Psalm 25:8 says, “Good and upright is the LORD”. Verse 10 describes God similarly: the LORD’s ways are “steadfast love and faithfulness”, or “grace and truth” (see the Hebrew, “chesed” and “emeth”). Following Murray’s train of thought in chapter 1, God did not have to save any sinners from the punishment due. He could have still been “gracious” or “good” without demonstrating that grace through the salvation of sinners, right? Of course. Because merely withholding that grace would not have violated his righteousness.
But having decided out of His grace to redeem sinners, His plan of salvation had to meet the demands of His own justice. This meant that God could not wink at a lie or unjustly tolerate unrighteousness in those whom He intended to save. They had to be justified. But Murray gets to that later.
Back to Psalm 25:10… “All the paths of the LORD are steadfast love and faithfulness, for those who keep his covenant and his testimonies.” To “keep” God’s covenant, the unilateral covenant He made with Abraham, the covenant of grace He ratified in the cross of Christ, is to hold on to and cling to God in belief that He will do what He said He would do. To “keep” His “testimonies” is to hang on to His promises of grace to those who believe: “For God so loved the world that He gave His only begotten Son that whoever believes in Him should not perish but have eternal life” (Jo 3:16). When Psalm 25:10 talks about those who “keep his covenant and his testimonies” it’s talking about believers who have received God’s grace through His covenant in Christ.
Hebrews 8:6-13 6 But as it is, Christ1 has obtained a ministry that is as much more excellent than the old as the covenant he mediates is better, since it is enacted on better promises. 7 For if that first covenant had been faultless, there would have been no occasion to look for a second. 8 For he finds fault with them when he says:1 “Behold, the days are coming, declares the Lord, when I will establish a new covenant with the house of Israel and with the house of Judah, 9 not like the covenant that I made with their fathers on the day when I took them by the hand to bring them out of the land of Egypt. For they did not continue in my covenant, and so I showed no concern for them, declares the Lord. 10 For this is the covenant that I will make with the house of Israel after those days, declares the Lord: I will put my laws into their minds, and write them on their hearts, and I will be their God, and they shall be my people. 11 And they shall not teach, each one his neighbor and each one his brother, saying, ‘Know the Lord,’ for they shall all know me, from the least of them to the greatest. 12 For I will be merciful toward their iniquities, and I will remember their sins no more.” 13 In speaking of a new covenant, he makes the first one obsolete. And what is becoming obsolete and growing old is ready to vanish away.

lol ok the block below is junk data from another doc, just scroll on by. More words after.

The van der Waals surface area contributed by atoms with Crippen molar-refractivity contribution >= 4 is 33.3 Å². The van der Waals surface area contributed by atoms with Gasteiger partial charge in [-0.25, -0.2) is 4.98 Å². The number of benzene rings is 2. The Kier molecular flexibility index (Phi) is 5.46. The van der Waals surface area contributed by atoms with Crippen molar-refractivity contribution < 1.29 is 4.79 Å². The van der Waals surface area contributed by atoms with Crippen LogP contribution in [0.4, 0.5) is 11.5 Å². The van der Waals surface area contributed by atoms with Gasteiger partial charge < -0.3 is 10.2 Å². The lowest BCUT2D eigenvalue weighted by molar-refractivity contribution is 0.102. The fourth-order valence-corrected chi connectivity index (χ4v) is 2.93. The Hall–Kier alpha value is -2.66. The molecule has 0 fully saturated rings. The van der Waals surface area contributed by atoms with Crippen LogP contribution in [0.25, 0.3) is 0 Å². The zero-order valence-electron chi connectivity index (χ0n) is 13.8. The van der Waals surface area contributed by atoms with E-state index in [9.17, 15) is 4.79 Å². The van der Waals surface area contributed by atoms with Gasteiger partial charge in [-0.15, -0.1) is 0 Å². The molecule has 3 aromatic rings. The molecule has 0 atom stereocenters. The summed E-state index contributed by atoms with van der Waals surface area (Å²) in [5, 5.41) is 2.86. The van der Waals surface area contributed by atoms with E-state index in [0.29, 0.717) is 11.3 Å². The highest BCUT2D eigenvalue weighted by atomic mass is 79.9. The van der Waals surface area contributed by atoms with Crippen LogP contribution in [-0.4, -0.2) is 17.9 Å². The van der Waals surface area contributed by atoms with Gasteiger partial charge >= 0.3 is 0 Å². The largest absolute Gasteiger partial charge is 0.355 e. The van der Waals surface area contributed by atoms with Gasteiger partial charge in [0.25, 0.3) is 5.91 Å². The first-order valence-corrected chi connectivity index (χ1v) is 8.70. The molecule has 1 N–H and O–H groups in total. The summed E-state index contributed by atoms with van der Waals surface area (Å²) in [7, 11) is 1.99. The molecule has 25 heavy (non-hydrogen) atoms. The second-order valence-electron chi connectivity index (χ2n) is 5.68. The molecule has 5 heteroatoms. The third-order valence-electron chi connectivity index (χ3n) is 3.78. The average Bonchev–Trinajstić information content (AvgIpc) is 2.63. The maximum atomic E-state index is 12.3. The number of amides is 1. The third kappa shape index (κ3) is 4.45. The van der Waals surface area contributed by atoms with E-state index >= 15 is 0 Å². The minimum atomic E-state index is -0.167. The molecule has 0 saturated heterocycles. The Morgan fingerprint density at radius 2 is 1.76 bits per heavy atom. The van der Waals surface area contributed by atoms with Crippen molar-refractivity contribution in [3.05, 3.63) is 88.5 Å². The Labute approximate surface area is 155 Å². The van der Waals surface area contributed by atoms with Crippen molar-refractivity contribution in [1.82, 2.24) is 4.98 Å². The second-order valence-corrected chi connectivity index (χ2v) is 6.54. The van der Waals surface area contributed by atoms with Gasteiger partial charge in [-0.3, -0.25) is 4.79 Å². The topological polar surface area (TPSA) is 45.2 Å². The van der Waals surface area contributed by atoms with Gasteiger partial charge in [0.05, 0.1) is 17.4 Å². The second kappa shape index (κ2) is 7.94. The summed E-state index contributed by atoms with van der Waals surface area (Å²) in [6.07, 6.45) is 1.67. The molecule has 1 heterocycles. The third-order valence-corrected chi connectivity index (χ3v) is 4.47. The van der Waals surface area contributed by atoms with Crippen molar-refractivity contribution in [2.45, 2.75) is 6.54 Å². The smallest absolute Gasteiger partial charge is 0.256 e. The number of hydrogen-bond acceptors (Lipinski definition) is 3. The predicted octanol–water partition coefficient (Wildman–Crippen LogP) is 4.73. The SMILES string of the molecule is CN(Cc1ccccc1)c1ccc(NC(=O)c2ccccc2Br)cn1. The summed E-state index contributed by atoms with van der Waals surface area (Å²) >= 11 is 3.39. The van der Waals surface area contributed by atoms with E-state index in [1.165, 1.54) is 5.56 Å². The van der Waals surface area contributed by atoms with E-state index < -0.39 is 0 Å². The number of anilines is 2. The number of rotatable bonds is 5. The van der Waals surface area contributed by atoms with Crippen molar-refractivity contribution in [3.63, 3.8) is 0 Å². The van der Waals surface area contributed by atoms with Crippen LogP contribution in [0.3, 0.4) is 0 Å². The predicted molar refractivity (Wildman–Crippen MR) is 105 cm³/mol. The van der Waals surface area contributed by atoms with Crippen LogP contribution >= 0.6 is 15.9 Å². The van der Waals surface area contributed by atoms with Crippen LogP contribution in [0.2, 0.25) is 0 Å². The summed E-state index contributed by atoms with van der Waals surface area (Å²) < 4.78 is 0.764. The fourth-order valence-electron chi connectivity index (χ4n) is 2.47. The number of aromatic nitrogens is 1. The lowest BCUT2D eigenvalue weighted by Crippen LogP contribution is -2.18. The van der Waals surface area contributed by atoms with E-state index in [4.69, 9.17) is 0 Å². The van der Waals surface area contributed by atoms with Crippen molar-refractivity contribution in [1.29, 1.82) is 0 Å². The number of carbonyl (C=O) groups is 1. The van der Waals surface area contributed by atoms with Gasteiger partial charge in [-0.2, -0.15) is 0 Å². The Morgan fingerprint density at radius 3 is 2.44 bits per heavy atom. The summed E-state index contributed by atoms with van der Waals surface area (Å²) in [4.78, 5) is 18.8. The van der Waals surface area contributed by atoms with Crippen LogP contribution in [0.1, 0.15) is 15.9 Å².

And what about those believers, those covenant-keepers in the words of Psalm 25:10? They will perceive all of God’s “paths” or ways, as “love and faithfulness” (v 10), as “good and upright” (v 8).
Murray’s theology is not dry; it is devotional. He can help you to know God better, to appreciate God’s character and glory more deeply. Therefore you will be able to worship Him with greater rapture.